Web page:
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Explore New Dining Concepts at The Workshop

Libby Wiersema Libby Wiersema
Libby Wiersema lived in California and Alabama before settling in South Carolina 30 years ago, where she's covered the state's best culinary offerings and tells the stories behind the food.
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Fancy food court? Classy cafeteria? Air-conditioned food truck rodeo? No matter your take on it, The Workshop is an innovative South Carolina production where visionary chefs and a hungry, discerning clientele are key parts of a voguish food experiment. A concept driven by Charleston's much-favored eatery, Butcher & Bee, this colony of six rotating vendors has a corporate feel, but with a somewhat hipper thumbprint.

Located inside the King Street Extension workspace complex, Pacific Box & Crate, The Workshop is built around a roomy, white-tiled dining space with a streamlined, contemporary look. (There's an adjoining outdoor dining area for airy, al fresco noshing, too.) A small but robust colony of kitchens offers various menus for exploratory dining. Chefs - both veterans and up-and-coming - assume a space for a few months or as an ongoing venture to either test new menu ideas, hone their business skills or try out a restaurant concept before sinking roots in a permanent location.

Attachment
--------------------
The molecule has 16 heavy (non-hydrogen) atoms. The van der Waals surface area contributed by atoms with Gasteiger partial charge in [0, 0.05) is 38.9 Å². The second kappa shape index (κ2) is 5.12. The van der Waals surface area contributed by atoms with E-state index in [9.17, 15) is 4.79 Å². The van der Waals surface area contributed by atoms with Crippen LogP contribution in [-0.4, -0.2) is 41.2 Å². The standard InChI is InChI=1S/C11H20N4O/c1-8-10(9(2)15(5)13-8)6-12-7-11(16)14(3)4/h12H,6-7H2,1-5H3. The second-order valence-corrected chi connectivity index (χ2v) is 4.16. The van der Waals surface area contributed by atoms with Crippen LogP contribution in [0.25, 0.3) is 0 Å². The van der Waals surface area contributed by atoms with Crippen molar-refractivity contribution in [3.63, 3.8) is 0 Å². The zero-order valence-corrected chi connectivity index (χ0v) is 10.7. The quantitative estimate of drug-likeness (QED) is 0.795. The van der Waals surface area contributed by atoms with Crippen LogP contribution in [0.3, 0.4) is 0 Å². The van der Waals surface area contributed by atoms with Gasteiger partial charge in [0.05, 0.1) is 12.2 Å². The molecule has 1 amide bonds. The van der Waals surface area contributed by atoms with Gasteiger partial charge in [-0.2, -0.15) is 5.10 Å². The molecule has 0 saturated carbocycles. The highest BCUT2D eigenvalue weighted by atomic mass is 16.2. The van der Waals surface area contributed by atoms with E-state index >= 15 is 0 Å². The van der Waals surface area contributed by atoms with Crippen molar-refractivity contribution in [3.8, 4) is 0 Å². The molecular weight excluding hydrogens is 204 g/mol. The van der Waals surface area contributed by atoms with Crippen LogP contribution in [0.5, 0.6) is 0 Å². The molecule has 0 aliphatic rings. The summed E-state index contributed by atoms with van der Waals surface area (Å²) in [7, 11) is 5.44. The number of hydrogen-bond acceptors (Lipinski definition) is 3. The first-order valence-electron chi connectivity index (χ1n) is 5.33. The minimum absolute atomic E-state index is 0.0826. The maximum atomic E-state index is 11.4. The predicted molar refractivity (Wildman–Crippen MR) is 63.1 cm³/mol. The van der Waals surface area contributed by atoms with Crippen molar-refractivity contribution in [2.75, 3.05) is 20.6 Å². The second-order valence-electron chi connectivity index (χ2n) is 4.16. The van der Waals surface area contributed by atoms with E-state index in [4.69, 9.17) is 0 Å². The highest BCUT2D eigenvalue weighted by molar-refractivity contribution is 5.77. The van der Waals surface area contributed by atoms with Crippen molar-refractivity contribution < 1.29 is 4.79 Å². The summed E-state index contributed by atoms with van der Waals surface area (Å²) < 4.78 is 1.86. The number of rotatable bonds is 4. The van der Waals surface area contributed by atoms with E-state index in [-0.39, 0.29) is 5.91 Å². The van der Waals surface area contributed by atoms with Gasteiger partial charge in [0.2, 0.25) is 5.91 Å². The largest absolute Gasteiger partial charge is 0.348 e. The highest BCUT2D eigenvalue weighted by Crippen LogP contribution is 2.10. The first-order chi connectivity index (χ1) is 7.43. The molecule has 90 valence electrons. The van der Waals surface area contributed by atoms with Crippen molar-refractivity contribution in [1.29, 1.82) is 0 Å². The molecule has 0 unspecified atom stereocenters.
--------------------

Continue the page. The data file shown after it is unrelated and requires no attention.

Diners play an integral role, probing new territory for signs of savory life. Before ordering, move from menu to menu to scope out your options. Be adventurous or play it safe - either way, you're bound to luck into something scrumptious. When your plate is clean, you'll be charged with busing your own table and placing recyclables in their proper place. This is a green dining experience, after all.

Hand-crafted tacos made with fresh tortillas, made-to-order sushi, artisan burgers, inventive Asian bowls and more are some of the delectable offerings you might find during a visit. Because the line-up rotates, it’s always a fun food adventure when you visit the Workshop. If you find it hard to nail down a single choice, you aren't alone. Plenty of customers show up in clusters. Grab a table for your group and let the sharing - and experimenting - begin.

If you find it hard to nail down a single choice, you aren't alone. Plenty of customers show up in clusters. Grab a table for your group and let the sharing - and experimenting - begin.

Libby Wiersema
Libby Wiersema lived in California and Alabama before settling in South Carolina 30 years ago, where she's covered the state's best culinary offerings and tells the stories behind the food.